She added that the Energy Department’s loan guarantee program has helped finance 40 energy projects that will create 60,000 jobs, and, disputing industry and GOP claims about Keystone’s jobs potential, said the pipeline would create only a “few thousand” temporary jobs.

In her USA Today op-ed, Zichal argued that Republicans would have rallied around the president’s jobs plan if they truly wanted to improve the economy.

“So, before they engage in more political theater, they should take a look at the important bipartisan proposals on their desk that will strengthen the middle class, create jobs and improve the economy,” she said.

Administration officials are also signaling more broadly that Obama will not shy away from campaign trail battles over green energy despite the debacle over Solyndra, the solar panel company that collapsed last year despite receiving a half-billion dollar Energy Department loan guarantee in 2009.

The White House, before Solyndra failed, had cast the company as an example of Obama’s effort to boost green jobs.

Officials are nonetheless expressing confidence they can successfully make the case that federal support for emerging technologies will be a winner with voters.

The Obama campaign touted the administration’s energy record in its first campaign advertisement, which was released last week.

While the ad doesn’t mention Keystone, it lays the groundwork for the president’s response to the pipeline criticism by arguing that investments in renewable energy can create millions of jobs.

Republican presidential candidates immediately pounced on Obama’s decision to reject the pipeline. And they suggested that the decision will emerge as a major GOP theme on the campaign trail.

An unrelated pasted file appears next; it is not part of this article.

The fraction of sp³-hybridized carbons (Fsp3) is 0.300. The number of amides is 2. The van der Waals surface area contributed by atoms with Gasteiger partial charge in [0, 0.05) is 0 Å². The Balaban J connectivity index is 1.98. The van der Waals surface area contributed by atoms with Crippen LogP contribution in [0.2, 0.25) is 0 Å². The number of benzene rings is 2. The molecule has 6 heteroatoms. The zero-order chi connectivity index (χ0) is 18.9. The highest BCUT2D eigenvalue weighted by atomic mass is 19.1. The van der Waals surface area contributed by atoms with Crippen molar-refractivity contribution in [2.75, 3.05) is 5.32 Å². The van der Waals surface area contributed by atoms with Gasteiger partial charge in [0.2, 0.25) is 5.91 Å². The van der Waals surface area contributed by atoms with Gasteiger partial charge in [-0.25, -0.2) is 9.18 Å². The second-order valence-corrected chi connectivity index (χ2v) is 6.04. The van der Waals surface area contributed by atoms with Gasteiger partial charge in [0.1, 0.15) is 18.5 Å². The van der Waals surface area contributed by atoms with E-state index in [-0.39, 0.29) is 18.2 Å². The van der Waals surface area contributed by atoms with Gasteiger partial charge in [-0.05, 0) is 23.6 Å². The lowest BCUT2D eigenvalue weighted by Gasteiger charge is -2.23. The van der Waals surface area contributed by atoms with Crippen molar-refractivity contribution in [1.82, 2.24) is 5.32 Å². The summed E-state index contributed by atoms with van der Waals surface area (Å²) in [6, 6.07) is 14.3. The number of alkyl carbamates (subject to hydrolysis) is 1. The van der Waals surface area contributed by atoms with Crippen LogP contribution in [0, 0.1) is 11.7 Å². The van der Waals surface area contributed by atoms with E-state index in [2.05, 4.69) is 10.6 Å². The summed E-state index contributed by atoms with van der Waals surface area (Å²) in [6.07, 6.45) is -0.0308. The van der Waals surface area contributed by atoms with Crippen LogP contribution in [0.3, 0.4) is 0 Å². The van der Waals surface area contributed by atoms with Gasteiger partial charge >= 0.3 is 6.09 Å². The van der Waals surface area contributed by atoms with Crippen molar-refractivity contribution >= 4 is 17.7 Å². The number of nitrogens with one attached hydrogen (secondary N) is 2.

“The Keystone pipeline is a prime example of President Obama making decisions based on special interests’ demands instead of doing what is best for the American people,” Andrea Saul, a spokeswoman for Mitt Romney, the GOP frontrunner, said in an email.

“Gov. Romney will continue focusing on his plans to get this economy going again and hold President Obama accountable for his failures,” Saul said.

Romney twice raised Keystone at Thursday night’s GOP debate in South Carolina even though the pipeline and energy in general were not the subject of questions.

“Because he has to bow to the most extreme members of the environmental movement, he turns down the Keystone pipeline which would bring energy and jobs to America,” Romney said of Obama.

Obama’s reelection campaign was quick to rebut Romney’s Keystone comments, showing they’re sensitive to the political challenges that the pipeline issue presents.

“Mitt Romney has made clear that he would rubber-stamp whatever the Republicans in Congress demand of him, whether it’s a budget that would make the middle class and seniors foot the bill for more tax breaks for the wealthiest or refusing to evaluate how a pipeline would affect our public health and natural resources,” LaBolt said in a statement.

Beyond Romney, other candidates’ plans to slam Obama on the stump over Keystone were clear Saturday night.

“The president’s decision to veto the Keystone pipeline – you have to wonder how out of touch with reality this administration is,” GOP hopeful and former House Speaker Newt Gingrich said in his victory speech after winning the South Carolina primary.

Environmental groups say Republican attacks on Obama over Keystone are unlikely to resonate with voters, while also acknowledging that the decision to reject the project fired-up the president’s liberal base.

“I think it would be a stretch to envision how it becomes a real concern for voters,” Navin Nayak, senior vice president for campaigns at the League of Conservation Voters, said.

“Campaign issues that are murky or confusing don’t often rise to the top of election debates. Republicans are throwing a lot of things against the wall to see what sticks,” Nayak said.